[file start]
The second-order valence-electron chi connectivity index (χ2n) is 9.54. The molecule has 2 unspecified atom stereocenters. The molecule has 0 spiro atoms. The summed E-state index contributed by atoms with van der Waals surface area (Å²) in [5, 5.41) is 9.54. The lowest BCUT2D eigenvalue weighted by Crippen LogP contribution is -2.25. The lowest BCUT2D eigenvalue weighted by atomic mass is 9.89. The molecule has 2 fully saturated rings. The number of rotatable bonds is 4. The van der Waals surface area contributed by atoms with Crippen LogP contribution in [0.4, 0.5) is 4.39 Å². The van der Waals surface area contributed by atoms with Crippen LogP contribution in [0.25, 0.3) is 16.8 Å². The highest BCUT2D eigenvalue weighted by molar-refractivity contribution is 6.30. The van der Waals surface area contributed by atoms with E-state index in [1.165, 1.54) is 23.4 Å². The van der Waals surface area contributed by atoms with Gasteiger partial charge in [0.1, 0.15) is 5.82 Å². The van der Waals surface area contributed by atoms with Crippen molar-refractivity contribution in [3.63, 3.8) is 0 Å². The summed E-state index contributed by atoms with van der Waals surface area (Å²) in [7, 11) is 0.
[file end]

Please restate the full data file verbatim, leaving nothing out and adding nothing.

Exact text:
The second-order valence-electron chi connectivity index (χ2n) is 9.54. The molecule has 2 unspecified atom stereocenters. The molecule has 0 spiro atoms. The summed E-state index contributed by atoms with van der Waals surface area (Å²) in [5, 5.41) is 9.54. The lowest BCUT2D eigenvalue weighted by Crippen LogP contribution is -2.25. The lowest BCUT2D eigenvalue weighted by atomic mass is 9.89. The molecule has 2 fully saturated rings. The number of rotatable bonds is 4. The van der Waals surface area contributed by atoms with Crippen LogP contribution in [0.4, 0.5) is 4.39 Å². The van der Waals surface area contributed by atoms with Crippen LogP contribution in [0.25, 0.3) is 16.8 Å². The highest BCUT2D eigenvalue weighted by molar-refractivity contribution is 6.30. The van der Waals surface area contributed by atoms with E-state index in [1.165, 1.54) is 23.4 Å². The van der Waals surface area contributed by atoms with Gasteiger partial charge in [0.1, 0.15) is 5.82 Å². The van der Waals surface area contributed by atoms with Crippen molar-refractivity contribution in [3.63, 3.8) is 0 Å². The summed E-state index contributed by atoms with van der Waals surface area (Å²) in [7, 11) is 0.